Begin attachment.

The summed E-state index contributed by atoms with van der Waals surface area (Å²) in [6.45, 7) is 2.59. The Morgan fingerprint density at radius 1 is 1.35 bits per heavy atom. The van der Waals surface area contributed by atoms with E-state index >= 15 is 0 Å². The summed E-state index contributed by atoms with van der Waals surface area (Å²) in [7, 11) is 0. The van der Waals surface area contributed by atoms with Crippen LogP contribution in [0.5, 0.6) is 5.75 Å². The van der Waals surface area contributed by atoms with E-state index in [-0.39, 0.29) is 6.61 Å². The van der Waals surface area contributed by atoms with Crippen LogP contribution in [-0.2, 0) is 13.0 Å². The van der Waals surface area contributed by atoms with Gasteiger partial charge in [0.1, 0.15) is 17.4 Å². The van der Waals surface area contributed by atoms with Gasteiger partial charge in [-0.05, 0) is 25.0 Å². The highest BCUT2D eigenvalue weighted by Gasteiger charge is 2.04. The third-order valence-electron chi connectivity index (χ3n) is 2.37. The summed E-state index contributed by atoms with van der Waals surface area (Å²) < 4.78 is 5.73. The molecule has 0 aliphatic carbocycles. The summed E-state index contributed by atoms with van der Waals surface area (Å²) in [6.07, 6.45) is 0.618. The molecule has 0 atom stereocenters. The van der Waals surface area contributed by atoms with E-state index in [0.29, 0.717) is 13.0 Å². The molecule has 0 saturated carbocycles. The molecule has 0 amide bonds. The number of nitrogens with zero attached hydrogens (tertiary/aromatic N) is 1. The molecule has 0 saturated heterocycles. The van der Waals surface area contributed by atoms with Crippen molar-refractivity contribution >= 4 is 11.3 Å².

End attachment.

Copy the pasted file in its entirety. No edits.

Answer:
The summed E-state index contributed by atoms with van der Waals surface area (Å²) in [6.45, 7) is 2.59. The Morgan fingerprint density at radius 1 is 1.35 bits per heavy atom. The van der Waals surface area contributed by atoms with E-state index >= 15 is 0 Å². The summed E-state index contributed by atoms with van der Waals surface area (Å²) in [7, 11) is 0. The van der Waals surface area contributed by atoms with Crippen LogP contribution in [0.5, 0.6) is 5.75 Å². The van der Waals surface area contributed by atoms with E-state index in [-0.39, 0.29) is 6.61 Å². The van der Waals surface area contributed by atoms with Crippen LogP contribution in [-0.2, 0) is 13.0 Å². The van der Waals surface area contributed by atoms with Gasteiger partial charge in [0.1, 0.15) is 17.4 Å². The van der Waals surface area contributed by atoms with Gasteiger partial charge in [-0.05, 0) is 25.0 Å². The highest BCUT2D eigenvalue weighted by Gasteiger charge is 2.04. The third-order valence-electron chi connectivity index (χ3n) is 2.37. The summed E-state index contributed by atoms with van der Waals surface area (Å²) < 4.78 is 5.73. The molecule has 0 aliphatic carbocycles. The summed E-state index contributed by atoms with van der Waals surface area (Å²) in [6.07, 6.45) is 0.618. The molecule has 0 atom stereocenters. The van der Waals surface area contributed by atoms with E-state index in [0.29, 0.717) is 13.0 Å². The molecule has 0 saturated carbocycles. The molecule has 0 amide bonds. The number of nitrogens with zero attached hydrogens (tertiary/aromatic N) is 1. The molecule has 0 saturated heterocycles. The van der Waals surface area contributed by atoms with Crippen molar-refractivity contribution >= 4 is 11.3 Å².